Bloomberg reports that Microsoft has decided to end production of the Zune, the device it created to support its music service of the same name.
But the death of the Zune really began more than a year ago when Microsoft first announced its plans for a revamped mobile operating system, known today as Windows Phone 7. At the time, Microsoft said it would not sell Zune devices outside of the U.S. or Canada, but instead use the mobile phone as the Zune's portable option internationally.
For Microsoft, it's a smart play. It only sold around four million devices, according to industry estimates, giving it a paltry 2% share of the U.S. portable media market compared to the iPod's 70% (excluding mobile phones).
And while this is certainly a meaningful development, the passing of the Zune really means very little in the grand scheme of all things music at Microsoft. For more than a year, Microsoft has focused on expanding the Zune to new platforms than its poorly selling device. Last year, it gave Xbox 360 users access to the Zune service, including access to on-demand streaming via the Xbox Live network (registered accounts: 30 million).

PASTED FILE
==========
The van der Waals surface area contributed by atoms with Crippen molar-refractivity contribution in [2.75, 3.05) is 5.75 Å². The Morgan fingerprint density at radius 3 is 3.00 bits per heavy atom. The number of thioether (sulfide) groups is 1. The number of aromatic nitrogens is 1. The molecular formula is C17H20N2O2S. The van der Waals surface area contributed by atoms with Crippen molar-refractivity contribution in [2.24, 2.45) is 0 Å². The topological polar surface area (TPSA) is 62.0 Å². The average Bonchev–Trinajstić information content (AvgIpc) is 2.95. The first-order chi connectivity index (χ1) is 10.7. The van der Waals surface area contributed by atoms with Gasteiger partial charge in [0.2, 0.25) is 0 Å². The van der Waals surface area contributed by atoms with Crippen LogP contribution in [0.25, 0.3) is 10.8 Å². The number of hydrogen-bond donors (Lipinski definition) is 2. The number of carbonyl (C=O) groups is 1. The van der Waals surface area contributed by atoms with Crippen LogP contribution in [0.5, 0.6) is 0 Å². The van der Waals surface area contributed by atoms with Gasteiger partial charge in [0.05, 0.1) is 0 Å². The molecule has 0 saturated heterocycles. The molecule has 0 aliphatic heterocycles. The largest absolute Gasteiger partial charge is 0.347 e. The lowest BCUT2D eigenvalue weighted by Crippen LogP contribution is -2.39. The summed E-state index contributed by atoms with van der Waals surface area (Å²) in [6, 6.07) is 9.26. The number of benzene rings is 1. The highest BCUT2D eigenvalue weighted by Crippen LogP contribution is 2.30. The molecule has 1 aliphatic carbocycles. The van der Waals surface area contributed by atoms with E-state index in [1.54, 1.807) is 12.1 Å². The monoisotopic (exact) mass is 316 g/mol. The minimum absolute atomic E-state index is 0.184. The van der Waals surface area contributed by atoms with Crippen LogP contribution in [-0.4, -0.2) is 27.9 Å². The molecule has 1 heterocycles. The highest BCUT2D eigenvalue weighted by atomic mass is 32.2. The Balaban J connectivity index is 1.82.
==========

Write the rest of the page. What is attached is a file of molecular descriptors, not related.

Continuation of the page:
On the portable front, all mobile phones based on Microsoft's new Windows Phone 7 operating system are now a de-facto Zune player. No separate device required. And with Microsoft's new deal with Nokia that made Windows Phone 7 the default OS for all new Nokia smartphones, that will soon mean a whole lot of Zune-capable phones in the market very soon -- dwarfing the market a standalone Zune player could ever achieve.
With Windows Phone 7 now the primary Zune host, a new question emerges -- can mobile phones running on the platform stand up against the iPhone, and even Android device, in the smartphone race of the future? The original Zune failed much in part because it wasn't an iPod. Will the new Zune suffer a similar fate for not being an iPhone?